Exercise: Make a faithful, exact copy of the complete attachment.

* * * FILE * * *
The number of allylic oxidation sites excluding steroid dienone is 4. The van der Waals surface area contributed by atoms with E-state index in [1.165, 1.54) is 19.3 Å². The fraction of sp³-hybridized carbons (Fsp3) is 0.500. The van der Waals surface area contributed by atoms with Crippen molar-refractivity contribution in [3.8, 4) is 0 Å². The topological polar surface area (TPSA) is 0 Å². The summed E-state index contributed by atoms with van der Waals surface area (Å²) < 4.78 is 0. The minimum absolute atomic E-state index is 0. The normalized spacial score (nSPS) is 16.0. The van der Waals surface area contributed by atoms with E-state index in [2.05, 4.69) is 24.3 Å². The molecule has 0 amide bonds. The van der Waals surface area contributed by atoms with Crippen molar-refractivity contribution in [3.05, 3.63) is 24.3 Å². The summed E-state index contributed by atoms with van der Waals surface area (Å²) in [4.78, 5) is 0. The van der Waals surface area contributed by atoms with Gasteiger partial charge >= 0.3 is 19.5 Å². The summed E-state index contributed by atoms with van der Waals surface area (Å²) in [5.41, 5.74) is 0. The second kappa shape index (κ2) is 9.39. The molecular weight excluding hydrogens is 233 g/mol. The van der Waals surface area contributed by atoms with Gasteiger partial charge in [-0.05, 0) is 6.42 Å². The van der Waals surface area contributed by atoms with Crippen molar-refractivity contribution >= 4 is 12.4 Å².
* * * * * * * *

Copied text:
The number of allylic oxidation sites excluding steroid dienone is 4. The van der Waals surface area contributed by atoms with E-state index in [1.165, 1.54) is 19.3 Å². The fraction of sp³-hybridized carbons (Fsp3) is 0.500. The van der Waals surface area contributed by atoms with Crippen molar-refractivity contribution in [3.8, 4) is 0 Å². The topological polar surface area (TPSA) is 0 Å². The summed E-state index contributed by atoms with van der Waals surface area (Å²) < 4.78 is 0. The minimum absolute atomic E-state index is 0. The normalized spacial score (nSPS) is 16.0. The van der Waals surface area contributed by atoms with E-state index in [2.05, 4.69) is 24.3 Å². The molecule has 0 amide bonds. The van der Waals surface area contributed by atoms with Crippen molar-refractivity contribution in [3.05, 3.63) is 24.3 Å². The summed E-state index contributed by atoms with van der Waals surface area (Å²) in [4.78, 5) is 0. The van der Waals surface area contributed by atoms with Gasteiger partial charge >= 0.3 is 19.5 Å². The summed E-state index contributed by atoms with van der Waals surface area (Å²) in [5.41, 5.74) is 0. The second kappa shape index (κ2) is 9.39. The molecular weight excluding hydrogens is 233 g/mol. The van der Waals surface area contributed by atoms with Gasteiger partial charge in [-0.05, 0) is 6.42 Å². The van der Waals surface area contributed by atoms with Crippen molar-refractivity contribution >= 4 is 12.4 Å².